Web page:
drag computation

drag computation

Post by John Greenl » Tue, 05 Mar 2013 03:55:30


I just ran across this short video about computational fluid dynamics work on shell hull design;

http://www.vespoli.com/vespoli/news/2009/02/26/racing-shell-hull-desi...

and I have a question.  This may be too technical to be of any general interest, but I know there are real experts among you who might weigh in.  These fellows talk about developing a sort of quasi-dynamic model of drag throughout the stroke cycle by first computing a set of static (steady-state) drag simulations (with a RANS code) for a range of shell speeds and pitch angles, and then stitching these solutions together, choosing one for each instant in time, based on a model of the stroke dynamics, to get the whole evolution of drag through the cycle.  

I wonder how good this is.  It seems to me that both the pitch and speed of a real shell vary so quickly- much faster than the flow transit time along the hull-  that even the instantaneous mean flow, never mind the reynolds stress, is going to be quite different from a steady-state simulation at that speed and pitch.  For instance, there will be vertical components of flow as the boat pitches that wouldn't be present in steady-state.

This is related to something I've often wondered about, namely why drag seems to increase significantly with quite small amounts of surface chop.  From the Reynolds-averaged flow perspective, is it the perturbation by the waves of the mean flow that dominates, or is the development of the turbulence- the Reynolds stress- greatly affected, or both?  

We all know, looking at our wakes, that when we row through ripples or small chop the boat leaves a flattened path behind it-  the turbulence we leave behind scrambles and flattens out the waves.  So I imagine that small surface waves must also interact strongly with the turbulent boundary layer as it is generated along the hull surface.  But I don't know what that interaction does to the turbulence and thereby to the drag on the hull.

Sorry if this is too technical (or too dumb a question), I'm still pretty new to the group and don't yet know the limits of what's tolerable.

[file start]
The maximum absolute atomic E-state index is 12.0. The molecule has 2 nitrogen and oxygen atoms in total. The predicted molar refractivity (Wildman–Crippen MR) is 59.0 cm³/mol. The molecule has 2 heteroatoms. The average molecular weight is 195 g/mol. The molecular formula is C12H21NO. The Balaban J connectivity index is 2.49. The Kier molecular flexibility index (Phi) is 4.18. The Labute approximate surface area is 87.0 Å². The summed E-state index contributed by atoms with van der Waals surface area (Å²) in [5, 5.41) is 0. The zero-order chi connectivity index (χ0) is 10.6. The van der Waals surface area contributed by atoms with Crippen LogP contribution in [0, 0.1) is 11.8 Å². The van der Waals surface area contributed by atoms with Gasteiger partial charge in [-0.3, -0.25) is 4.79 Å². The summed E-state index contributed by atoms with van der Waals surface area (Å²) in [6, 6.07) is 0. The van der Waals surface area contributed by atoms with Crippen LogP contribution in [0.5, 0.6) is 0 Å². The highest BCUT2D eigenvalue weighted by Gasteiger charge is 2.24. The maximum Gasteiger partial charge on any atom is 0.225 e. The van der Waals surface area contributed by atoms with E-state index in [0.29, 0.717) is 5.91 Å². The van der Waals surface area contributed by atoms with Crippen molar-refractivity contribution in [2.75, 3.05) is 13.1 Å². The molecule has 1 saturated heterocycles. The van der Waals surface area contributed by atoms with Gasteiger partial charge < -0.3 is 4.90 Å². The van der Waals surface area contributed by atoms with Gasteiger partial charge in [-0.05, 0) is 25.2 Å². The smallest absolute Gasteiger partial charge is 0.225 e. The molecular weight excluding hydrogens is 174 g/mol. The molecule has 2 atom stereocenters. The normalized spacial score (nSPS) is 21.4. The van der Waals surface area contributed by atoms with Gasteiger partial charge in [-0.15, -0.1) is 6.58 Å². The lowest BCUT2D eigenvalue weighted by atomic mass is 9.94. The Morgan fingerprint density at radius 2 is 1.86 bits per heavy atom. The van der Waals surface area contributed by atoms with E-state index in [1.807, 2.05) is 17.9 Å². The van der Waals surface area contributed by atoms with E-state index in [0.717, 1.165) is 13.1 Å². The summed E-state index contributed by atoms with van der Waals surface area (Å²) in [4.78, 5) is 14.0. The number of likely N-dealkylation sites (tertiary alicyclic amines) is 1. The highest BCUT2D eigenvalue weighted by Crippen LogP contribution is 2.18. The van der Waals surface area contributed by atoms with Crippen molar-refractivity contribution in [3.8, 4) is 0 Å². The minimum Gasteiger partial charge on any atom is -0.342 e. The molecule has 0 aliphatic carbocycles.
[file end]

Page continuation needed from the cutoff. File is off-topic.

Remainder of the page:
thanks,
John G

 
 
 

drag computation

Post by Berend van wache » Thu, 07 Mar 2013 02:01:24

Dear John,

It's actually a very good question. I think there is a lot of "confusion" or possibly ignorance when it comes to drag calculations on boats. I am not an expert on boats either; my area is fluid mechanics and computational fluid dynamics.

I am not sure if I agree with everything stated in the video that you mention. For instance, they estimate "Aero drag" at 3% of the total drag, which I think is, for typical rowing conditions, an underestimation. Also, the "viscous drag" is mentioned as "the opportunity", where probably all fast rowing boats know how to deal with this: minimize the surface cross sectional area, thus a U shape under your seat. So it is more of a standard than an opportunity.

If the viscous drag (I usually say friction drag) is really so ***, then the RANS and potential code they refer to is really not suitable - or at least not what does the calculation in a code. It's all boundary layer dynamics, for which a RANS code uses an empirical "log-layer" profile. But this is, strictly speaking, only valid for a 1D fully developed steady boundary layer. The RANS model far away from the boundary layer is also inappropriate, as the Reynolds number is far too low there.

You bring up two things which I have also often wondered about: the unsteady component of the drag, and the wave drag. I think the unsteady component is significantly larger than some people realize, as when you accelerate the boat, you need to pump the additional water in the boundary layer around it. Doing a very ballpark estimate of the boundary layer, approximating it as a boundary layer on a 4 meter long plate, I get a boundary Reynolds number of 10^7 and a boundary layer thickness of a few centimeters at the end of the boat. So that is a lot of additional water which needs to be moved around. You cannot estimate this effect from stitching two solutions from different instances together in a simulation.

It has been commonly accepted that wave drag is very small for rowing boats, but it might be a bit larger than some thought before. The reason why I think this, is because you actually do see some kind of bow-wave on a boat, e.g. http://SportToday.org/
It also gets stronger if you look at unsteadiness during the rowing stroke.

A second reason, is because some boat builders are trying to build "longer" boats; for instance, if you see the new Empacher single design, they try to elongate the bow deeper into the water for longer that they did a few years ago. This would be a typical change if they thought that wave drag plays a role and they try to minimize this by elongating the boat.

In the simulation framework in the video you showed, these effects are all neglected; a single-phase steady RANS calculation. I wouldn't use it to design a boat.

If I can get my hands on a good CAD drawing of a rowing single and a good student willing to work with me, I am happy to do some more state-of-the-art calculations.

Sincerely,

Berend van Wachem.

 
 
 

drag computation

Post by Carl » Thu, 07 Mar 2013 10:37:36


Quote:
> Dear John,

> It's actually a very good question. I think there is a lot of "confusion" or possibly ignorance when it comes to drag calculations on boats. I am not an expert on boats either; my area is fluid mechanics and computational fluid dynamics.